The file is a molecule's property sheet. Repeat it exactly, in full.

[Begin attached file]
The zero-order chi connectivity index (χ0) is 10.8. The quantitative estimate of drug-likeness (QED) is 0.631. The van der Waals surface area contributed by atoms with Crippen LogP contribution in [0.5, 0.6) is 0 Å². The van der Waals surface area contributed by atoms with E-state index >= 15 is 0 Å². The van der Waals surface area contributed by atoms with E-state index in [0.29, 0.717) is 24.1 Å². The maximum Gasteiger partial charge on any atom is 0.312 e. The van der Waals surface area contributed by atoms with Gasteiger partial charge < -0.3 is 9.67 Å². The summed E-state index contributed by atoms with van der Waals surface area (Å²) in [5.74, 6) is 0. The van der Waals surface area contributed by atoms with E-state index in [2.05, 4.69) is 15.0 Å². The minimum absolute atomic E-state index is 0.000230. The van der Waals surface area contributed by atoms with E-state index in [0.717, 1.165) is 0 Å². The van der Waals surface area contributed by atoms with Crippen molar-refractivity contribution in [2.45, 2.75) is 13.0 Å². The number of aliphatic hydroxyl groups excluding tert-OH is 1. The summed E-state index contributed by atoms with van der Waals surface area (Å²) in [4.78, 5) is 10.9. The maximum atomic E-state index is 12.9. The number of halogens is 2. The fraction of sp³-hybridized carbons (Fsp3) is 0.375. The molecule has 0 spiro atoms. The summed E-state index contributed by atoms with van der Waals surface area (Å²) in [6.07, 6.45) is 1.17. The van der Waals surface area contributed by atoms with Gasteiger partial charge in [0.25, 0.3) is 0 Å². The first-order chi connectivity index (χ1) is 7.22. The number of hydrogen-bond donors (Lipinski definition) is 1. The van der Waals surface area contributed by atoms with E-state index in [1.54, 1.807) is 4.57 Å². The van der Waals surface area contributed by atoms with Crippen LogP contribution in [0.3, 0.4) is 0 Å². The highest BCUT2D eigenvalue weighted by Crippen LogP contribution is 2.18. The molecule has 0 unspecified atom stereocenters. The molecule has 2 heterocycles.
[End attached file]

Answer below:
The zero-order chi connectivity index (χ0) is 10.8. The quantitative estimate of drug-likeness (QED) is 0.631. The van der Waals surface area contributed by atoms with Crippen LogP contribution in [0.5, 0.6) is 0 Å². The van der Waals surface area contributed by atoms with E-state index >= 15 is 0 Å². The van der Waals surface area contributed by atoms with E-state index in [0.29, 0.717) is 24.1 Å². The maximum Gasteiger partial charge on any atom is 0.312 e. The van der Waals surface area contributed by atoms with Gasteiger partial charge < -0.3 is 9.67 Å². The summed E-state index contributed by atoms with van der Waals surface area (Å²) in [5.74, 6) is 0. The van der Waals surface area contributed by atoms with E-state index in [2.05, 4.69) is 15.0 Å². The minimum absolute atomic E-state index is 0.000230. The van der Waals surface area contributed by atoms with E-state index in [0.717, 1.165) is 0 Å². The van der Waals surface area contributed by atoms with Crippen molar-refractivity contribution in [2.45, 2.75) is 13.0 Å². The number of aliphatic hydroxyl groups excluding tert-OH is 1. The summed E-state index contributed by atoms with van der Waals surface area (Å²) in [4.78, 5) is 10.9. The maximum atomic E-state index is 12.9. The number of halogens is 2. The fraction of sp³-hybridized carbons (Fsp3) is 0.375. The molecule has 0 spiro atoms. The summed E-state index contributed by atoms with van der Waals surface area (Å²) in [6.07, 6.45) is 1.17. The van der Waals surface area contributed by atoms with Gasteiger partial charge in [0.25, 0.3) is 0 Å². The first-order chi connectivity index (χ1) is 7.22. The number of hydrogen-bond donors (Lipinski definition) is 1. The van der Waals surface area contributed by atoms with E-state index in [1.54, 1.807) is 4.57 Å². The van der Waals surface area contributed by atoms with Crippen LogP contribution in [0.3, 0.4) is 0 Å². The highest BCUT2D eigenvalue weighted by Crippen LogP contribution is 2.18. The molecule has 0 unspecified atom stereocenters. The molecule has 2 heterocycles.